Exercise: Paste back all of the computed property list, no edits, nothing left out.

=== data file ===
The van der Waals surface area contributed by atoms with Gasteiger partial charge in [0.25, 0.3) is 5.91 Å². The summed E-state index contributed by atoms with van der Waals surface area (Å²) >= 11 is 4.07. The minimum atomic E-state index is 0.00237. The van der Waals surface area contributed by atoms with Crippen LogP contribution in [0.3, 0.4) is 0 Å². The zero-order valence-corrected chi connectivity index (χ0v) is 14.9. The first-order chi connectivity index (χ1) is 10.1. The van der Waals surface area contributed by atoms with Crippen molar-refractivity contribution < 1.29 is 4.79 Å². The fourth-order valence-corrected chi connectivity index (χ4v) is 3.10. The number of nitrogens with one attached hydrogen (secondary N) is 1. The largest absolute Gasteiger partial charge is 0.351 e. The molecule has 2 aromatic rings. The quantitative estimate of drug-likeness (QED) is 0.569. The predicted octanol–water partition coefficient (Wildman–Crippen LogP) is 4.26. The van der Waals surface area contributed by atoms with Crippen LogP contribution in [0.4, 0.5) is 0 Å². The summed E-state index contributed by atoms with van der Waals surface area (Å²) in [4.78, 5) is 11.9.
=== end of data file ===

The van der Waals surface area contributed by atoms with Gasteiger partial charge in [0.25, 0.3) is 5.91 Å². The summed E-state index contributed by atoms with van der Waals surface area (Å²) >= 11 is 4.07. The minimum atomic E-state index is 0.00237. The van der Waals surface area contributed by atoms with Crippen LogP contribution in [0.3, 0.4) is 0 Å². The zero-order valence-corrected chi connectivity index (χ0v) is 14.9. The first-order chi connectivity index (χ1) is 10.1. The van der Waals surface area contributed by atoms with Crippen molar-refractivity contribution < 1.29 is 4.79 Å². The fourth-order valence-corrected chi connectivity index (χ4v) is 3.10. The number of nitrogens with one attached hydrogen (secondary N) is 1. The largest absolute Gasteiger partial charge is 0.351 e. The molecule has 2 aromatic rings. The quantitative estimate of drug-likeness (QED) is 0.569. The predicted octanol–water partition coefficient (Wildman–Crippen LogP) is 4.26. The van der Waals surface area contributed by atoms with Crippen LogP contribution in [0.4, 0.5) is 0 Å². The summed E-state index contributed by atoms with van der Waals surface area (Å²) in [4.78, 5) is 11.9.